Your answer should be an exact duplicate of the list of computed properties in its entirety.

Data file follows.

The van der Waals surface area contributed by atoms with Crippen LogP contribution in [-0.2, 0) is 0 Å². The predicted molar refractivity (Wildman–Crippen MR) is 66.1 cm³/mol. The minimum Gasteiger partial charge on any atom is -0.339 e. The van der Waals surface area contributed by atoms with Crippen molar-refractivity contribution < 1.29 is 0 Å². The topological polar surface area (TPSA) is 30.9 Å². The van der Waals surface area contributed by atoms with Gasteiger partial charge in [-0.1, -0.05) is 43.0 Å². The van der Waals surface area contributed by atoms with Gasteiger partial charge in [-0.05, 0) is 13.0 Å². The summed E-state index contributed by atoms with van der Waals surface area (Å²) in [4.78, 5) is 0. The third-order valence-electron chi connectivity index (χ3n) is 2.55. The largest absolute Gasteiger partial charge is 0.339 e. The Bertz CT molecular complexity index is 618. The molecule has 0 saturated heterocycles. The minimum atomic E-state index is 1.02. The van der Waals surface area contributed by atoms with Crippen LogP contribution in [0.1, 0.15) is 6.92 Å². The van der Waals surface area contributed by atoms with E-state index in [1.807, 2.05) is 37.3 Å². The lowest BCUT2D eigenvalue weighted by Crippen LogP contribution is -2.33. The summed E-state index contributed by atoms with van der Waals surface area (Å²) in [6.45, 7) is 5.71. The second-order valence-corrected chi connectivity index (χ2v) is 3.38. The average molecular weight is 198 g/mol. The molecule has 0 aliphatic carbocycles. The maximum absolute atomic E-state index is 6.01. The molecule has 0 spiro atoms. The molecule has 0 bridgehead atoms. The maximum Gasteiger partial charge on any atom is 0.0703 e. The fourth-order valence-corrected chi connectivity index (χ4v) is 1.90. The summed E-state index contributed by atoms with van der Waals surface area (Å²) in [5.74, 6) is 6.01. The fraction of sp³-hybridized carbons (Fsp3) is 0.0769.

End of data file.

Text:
The van der Waals surface area contributed by atoms with Crippen LogP contribution in [-0.2, 0) is 0 Å². The predicted molar refractivity (Wildman–Crippen MR) is 66.1 cm³/mol. The minimum Gasteiger partial charge on any atom is -0.339 e. The van der Waals surface area contributed by atoms with Crippen molar-refractivity contribution < 1.29 is 0 Å². The topological polar surface area (TPSA) is 30.9 Å². The van der Waals surface area contributed by atoms with Gasteiger partial charge in [-0.1, -0.05) is 43.0 Å². The van der Waals surface area contributed by atoms with Gasteiger partial charge in [-0.05, 0) is 13.0 Å². The summed E-state index contributed by atoms with van der Waals surface area (Å²) in [4.78, 5) is 0. The third-order valence-electron chi connectivity index (χ3n) is 2.55. The largest absolute Gasteiger partial charge is 0.339 e. The Bertz CT molecular complexity index is 618. The molecule has 0 saturated heterocycles. The minimum atomic E-state index is 1.02. The van der Waals surface area contributed by atoms with Crippen LogP contribution in [0.1, 0.15) is 6.92 Å². The van der Waals surface area contributed by atoms with E-state index in [1.807, 2.05) is 37.3 Å². The lowest BCUT2D eigenvalue weighted by Crippen LogP contribution is -2.33. The summed E-state index contributed by atoms with van der Waals surface area (Å²) in [6.45, 7) is 5.71. The second-order valence-corrected chi connectivity index (χ2v) is 3.38. The average molecular weight is 198 g/mol. The molecule has 0 aliphatic carbocycles. The maximum absolute atomic E-state index is 6.01. The molecule has 0 spiro atoms. The molecule has 0 bridgehead atoms. The maximum Gasteiger partial charge on any atom is 0.0703 e. The fourth-order valence-corrected chi connectivity index (χ4v) is 1.90. The summed E-state index contributed by atoms with van der Waals surface area (Å²) in [5.74, 6) is 6.01. The fraction of sp³-hybridized carbons (Fsp3) is 0.0769.